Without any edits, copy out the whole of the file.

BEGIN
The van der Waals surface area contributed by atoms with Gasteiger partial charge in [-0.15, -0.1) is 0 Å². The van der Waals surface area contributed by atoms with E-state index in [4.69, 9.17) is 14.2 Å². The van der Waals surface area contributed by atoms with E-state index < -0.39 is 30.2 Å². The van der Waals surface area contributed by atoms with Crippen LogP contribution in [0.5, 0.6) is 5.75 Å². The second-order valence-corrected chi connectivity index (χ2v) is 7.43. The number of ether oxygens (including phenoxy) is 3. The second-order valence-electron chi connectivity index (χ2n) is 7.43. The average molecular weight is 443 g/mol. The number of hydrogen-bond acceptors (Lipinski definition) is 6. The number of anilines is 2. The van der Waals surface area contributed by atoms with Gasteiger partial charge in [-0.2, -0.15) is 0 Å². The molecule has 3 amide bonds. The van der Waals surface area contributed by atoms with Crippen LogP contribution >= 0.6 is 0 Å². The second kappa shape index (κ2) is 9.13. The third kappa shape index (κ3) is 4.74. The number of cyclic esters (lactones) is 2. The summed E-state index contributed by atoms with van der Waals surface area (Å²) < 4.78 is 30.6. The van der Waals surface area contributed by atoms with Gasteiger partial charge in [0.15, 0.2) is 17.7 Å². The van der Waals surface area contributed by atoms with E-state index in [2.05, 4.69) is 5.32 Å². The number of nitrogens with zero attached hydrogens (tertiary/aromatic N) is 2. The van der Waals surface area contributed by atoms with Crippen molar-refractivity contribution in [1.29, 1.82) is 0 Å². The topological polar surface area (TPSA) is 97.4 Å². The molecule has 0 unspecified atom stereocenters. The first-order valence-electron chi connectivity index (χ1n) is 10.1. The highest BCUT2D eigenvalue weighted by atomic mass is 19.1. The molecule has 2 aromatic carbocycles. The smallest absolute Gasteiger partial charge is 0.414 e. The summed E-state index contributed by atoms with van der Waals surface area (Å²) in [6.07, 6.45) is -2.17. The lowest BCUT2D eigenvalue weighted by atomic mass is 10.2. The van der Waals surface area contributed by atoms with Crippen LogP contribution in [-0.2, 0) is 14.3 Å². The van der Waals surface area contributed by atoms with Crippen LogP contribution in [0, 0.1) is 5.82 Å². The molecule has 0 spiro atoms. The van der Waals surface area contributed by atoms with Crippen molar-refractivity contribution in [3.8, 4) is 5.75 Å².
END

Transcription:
The van der Waals surface area contributed by atoms with Gasteiger partial charge in [-0.15, -0.1) is 0 Å². The van der Waals surface area contributed by atoms with E-state index in [4.69, 9.17) is 14.2 Å². The van der Waals surface area contributed by atoms with E-state index < -0.39 is 30.2 Å². The van der Waals surface area contributed by atoms with Crippen LogP contribution in [0.5, 0.6) is 5.75 Å². The second-order valence-corrected chi connectivity index (χ2v) is 7.43. The number of ether oxygens (including phenoxy) is 3. The second-order valence-electron chi connectivity index (χ2n) is 7.43. The average molecular weight is 443 g/mol. The number of hydrogen-bond acceptors (Lipinski definition) is 6. The number of anilines is 2. The van der Waals surface area contributed by atoms with Gasteiger partial charge in [-0.2, -0.15) is 0 Å². The molecule has 3 amide bonds. The van der Waals surface area contributed by atoms with Crippen LogP contribution >= 0.6 is 0 Å². The second kappa shape index (κ2) is 9.13. The third kappa shape index (κ3) is 4.74. The number of cyclic esters (lactones) is 2. The summed E-state index contributed by atoms with van der Waals surface area (Å²) < 4.78 is 30.6. The van der Waals surface area contributed by atoms with Gasteiger partial charge in [0.15, 0.2) is 17.7 Å². The van der Waals surface area contributed by atoms with E-state index in [2.05, 4.69) is 5.32 Å². The number of nitrogens with zero attached hydrogens (tertiary/aromatic N) is 2. The van der Waals surface area contributed by atoms with Crippen molar-refractivity contribution in [1.29, 1.82) is 0 Å². The topological polar surface area (TPSA) is 97.4 Å². The molecule has 0 unspecified atom stereocenters. The first-order valence-electron chi connectivity index (χ1n) is 10.1. The highest BCUT2D eigenvalue weighted by atomic mass is 19.1. The molecule has 2 aromatic carbocycles. The smallest absolute Gasteiger partial charge is 0.414 e. The summed E-state index contributed by atoms with van der Waals surface area (Å²) in [6.07, 6.45) is -2.17. The lowest BCUT2D eigenvalue weighted by atomic mass is 10.2. The van der Waals surface area contributed by atoms with Crippen LogP contribution in [-0.2, 0) is 14.3 Å². The van der Waals surface area contributed by atoms with Crippen LogP contribution in [0, 0.1) is 5.82 Å². The molecule has 0 spiro atoms. The van der Waals surface area contributed by atoms with Crippen molar-refractivity contribution in [3.8, 4) is 5.75 Å².